Edward Albee’s Brilliant Journey Into Heterosexual Imbalance

Although retired since 2014, I still relish opportunities to teach, write, and share opinions.
One of Playwright Edward Albee’s (1928-2016) brilliant works, Who’s Afraid of Virginia Woolf? is now at the Walnut Street Theatre in Philadelphia until February 4th, 2024.
Who’s Afraid of Virginia Woolf? was famously denied a Pulitzer Prize in 1963 because many of the judges believed it to be immoral, as it reveled in profane language and alcohol. Of course, Edward Albee had the sweetest revenge. He won three subsequent Pulitzer Prizes for A Delicate Balance (1967), Seascape (1975), and Three Tall Women (1994). Few may remember the original cast starring Uta Hagen and Arthur Hill. Famously, Elizabeth Taylor and Richard Burton seared their interpretations into our brains in their 1966 film. Curiously, Albee first asked for Bette Davis and James Mason for Martha and George, but settled for Taylor and Burton, whom he found to be good. He disliked the music, which he found maudlin and sentimental. 
Luckily, the Walnut Street Theatre found two exceptional actors to assume the grueling roles. Greg Wood, and Susan Riley Stevens deliver legendary performances. Not once during the nearly three hours of the drama did our attention wander during their unforgettable performances. As the hapless young couple, Brandon O’Rourke (Nick) and Anna D. Bailey (Honey) proved themselves in their difficult and later fiery roles as foils to the shenanigans of George and Martha. Starting off as enigmas using few words, alcohol lubricated the two into revealing themselves, slowly, but surely, to the probings of the seasoned raptors. 
Roman Tatarowicz created a set design of beauty and efficiency, telegraphing the old, beautiful house George and Martha lived in, with he as assistant professor and she the daughter of the President of the small New England college town where the story takes place.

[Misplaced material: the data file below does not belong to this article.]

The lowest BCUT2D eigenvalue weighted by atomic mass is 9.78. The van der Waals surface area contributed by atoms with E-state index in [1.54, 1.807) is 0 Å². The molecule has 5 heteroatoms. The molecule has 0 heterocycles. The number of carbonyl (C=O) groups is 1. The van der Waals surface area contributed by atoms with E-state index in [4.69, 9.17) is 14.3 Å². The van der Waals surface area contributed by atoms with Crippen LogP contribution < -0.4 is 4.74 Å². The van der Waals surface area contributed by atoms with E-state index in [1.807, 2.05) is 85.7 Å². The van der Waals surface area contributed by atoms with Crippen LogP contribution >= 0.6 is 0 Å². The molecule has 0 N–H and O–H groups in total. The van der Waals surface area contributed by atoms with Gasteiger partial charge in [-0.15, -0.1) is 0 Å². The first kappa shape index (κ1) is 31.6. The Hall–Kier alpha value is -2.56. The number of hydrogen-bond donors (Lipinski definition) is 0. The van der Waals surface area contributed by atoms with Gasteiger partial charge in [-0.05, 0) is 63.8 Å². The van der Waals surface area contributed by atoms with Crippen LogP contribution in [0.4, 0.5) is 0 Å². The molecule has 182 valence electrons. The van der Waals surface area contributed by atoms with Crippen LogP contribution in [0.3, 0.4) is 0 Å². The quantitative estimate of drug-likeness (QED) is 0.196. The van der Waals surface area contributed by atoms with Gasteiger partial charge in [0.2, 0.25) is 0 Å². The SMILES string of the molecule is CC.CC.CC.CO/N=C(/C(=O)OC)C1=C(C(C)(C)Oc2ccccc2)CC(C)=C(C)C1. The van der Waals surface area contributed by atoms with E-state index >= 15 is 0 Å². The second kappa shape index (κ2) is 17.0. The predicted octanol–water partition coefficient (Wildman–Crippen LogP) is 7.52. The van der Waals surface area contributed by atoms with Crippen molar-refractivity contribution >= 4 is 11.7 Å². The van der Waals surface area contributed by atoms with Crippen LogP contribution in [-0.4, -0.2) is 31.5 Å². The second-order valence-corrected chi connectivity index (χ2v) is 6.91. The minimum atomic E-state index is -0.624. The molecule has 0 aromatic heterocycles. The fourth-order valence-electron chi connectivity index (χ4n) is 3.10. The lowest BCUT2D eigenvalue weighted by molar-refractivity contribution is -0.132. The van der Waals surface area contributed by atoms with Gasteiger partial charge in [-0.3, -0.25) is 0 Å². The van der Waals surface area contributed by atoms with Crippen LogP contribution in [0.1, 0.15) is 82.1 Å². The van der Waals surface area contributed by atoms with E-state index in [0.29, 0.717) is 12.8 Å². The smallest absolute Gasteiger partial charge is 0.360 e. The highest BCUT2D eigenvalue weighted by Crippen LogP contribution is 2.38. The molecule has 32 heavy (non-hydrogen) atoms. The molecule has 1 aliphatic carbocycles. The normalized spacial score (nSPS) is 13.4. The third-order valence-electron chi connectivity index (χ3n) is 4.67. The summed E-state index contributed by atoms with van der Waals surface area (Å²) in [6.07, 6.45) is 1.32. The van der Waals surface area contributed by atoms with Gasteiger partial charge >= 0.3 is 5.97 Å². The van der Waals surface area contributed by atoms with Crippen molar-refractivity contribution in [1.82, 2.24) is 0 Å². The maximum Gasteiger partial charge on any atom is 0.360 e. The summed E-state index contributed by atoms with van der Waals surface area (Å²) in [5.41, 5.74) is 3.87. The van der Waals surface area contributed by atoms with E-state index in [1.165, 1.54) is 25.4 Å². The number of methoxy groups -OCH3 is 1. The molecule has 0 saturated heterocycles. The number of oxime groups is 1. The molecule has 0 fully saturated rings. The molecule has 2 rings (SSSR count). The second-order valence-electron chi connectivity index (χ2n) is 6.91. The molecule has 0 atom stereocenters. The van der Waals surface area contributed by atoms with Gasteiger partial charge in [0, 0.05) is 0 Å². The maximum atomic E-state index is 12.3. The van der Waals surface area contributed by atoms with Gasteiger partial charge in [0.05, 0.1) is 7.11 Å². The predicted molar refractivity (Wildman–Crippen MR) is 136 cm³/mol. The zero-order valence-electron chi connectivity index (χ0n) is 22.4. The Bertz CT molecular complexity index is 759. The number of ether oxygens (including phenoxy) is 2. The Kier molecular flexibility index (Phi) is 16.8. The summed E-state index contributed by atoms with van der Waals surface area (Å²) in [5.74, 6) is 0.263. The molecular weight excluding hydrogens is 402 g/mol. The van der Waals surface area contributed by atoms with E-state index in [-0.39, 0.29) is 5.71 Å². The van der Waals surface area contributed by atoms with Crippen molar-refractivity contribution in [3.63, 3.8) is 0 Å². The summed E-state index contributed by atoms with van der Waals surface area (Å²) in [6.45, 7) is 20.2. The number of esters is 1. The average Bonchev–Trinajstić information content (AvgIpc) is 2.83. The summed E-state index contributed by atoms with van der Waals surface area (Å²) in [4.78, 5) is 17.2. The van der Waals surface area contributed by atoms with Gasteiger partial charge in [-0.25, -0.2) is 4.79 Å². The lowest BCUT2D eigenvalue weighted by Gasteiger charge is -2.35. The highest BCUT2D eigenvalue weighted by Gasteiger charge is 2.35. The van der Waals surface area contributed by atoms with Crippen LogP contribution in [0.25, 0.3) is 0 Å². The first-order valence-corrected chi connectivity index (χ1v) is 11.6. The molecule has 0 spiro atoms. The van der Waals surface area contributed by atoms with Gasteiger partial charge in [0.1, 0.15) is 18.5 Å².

It’s 1962, and both George and Martha have just returned from yet another party thrown by Martha’s father, the college President, where Martha was charmed by the young faculty member newly hired and his wife. Martha impetuously, and boozily, invited them over this very night, to their home. George was incredulous that they accepted the invitation, since it was two-thirty in the morning. Spoiler alert: they shouldn’t have! But, they did. 
Alcohol, bottles of it, flowed among the four, and all sorts of secrets and dark passions bubbled up, changing all of them for the rest of their lives. 
Director Bernard Havard and Assistant Director Mary Martello allowed their acting quartet free reign on stage. Seldom have we seen more passionate foreplay onstage than Martha and Nick cavorting sensuously for quite a long time. They were hot. 
Scanning the program, you might have noticed that the dashing, young actor Jeff Coons is now the dashing, young Director of Development for the Walnut Street Theatre. Welcome, Jeff!
Seldom seen for so many practical reasons, this production of Who’s Afraid of Virginia Woolf? deserves your attention. It is great theater at its finest. 
Edward Albee’s Who’s Afraid of Virginia Woolf? is now onstage at the Walnut Street Theatre in Philadelphia until February 4, 2024. For information, and to purchase tickets, visit www.walnutstreettheatre.org .

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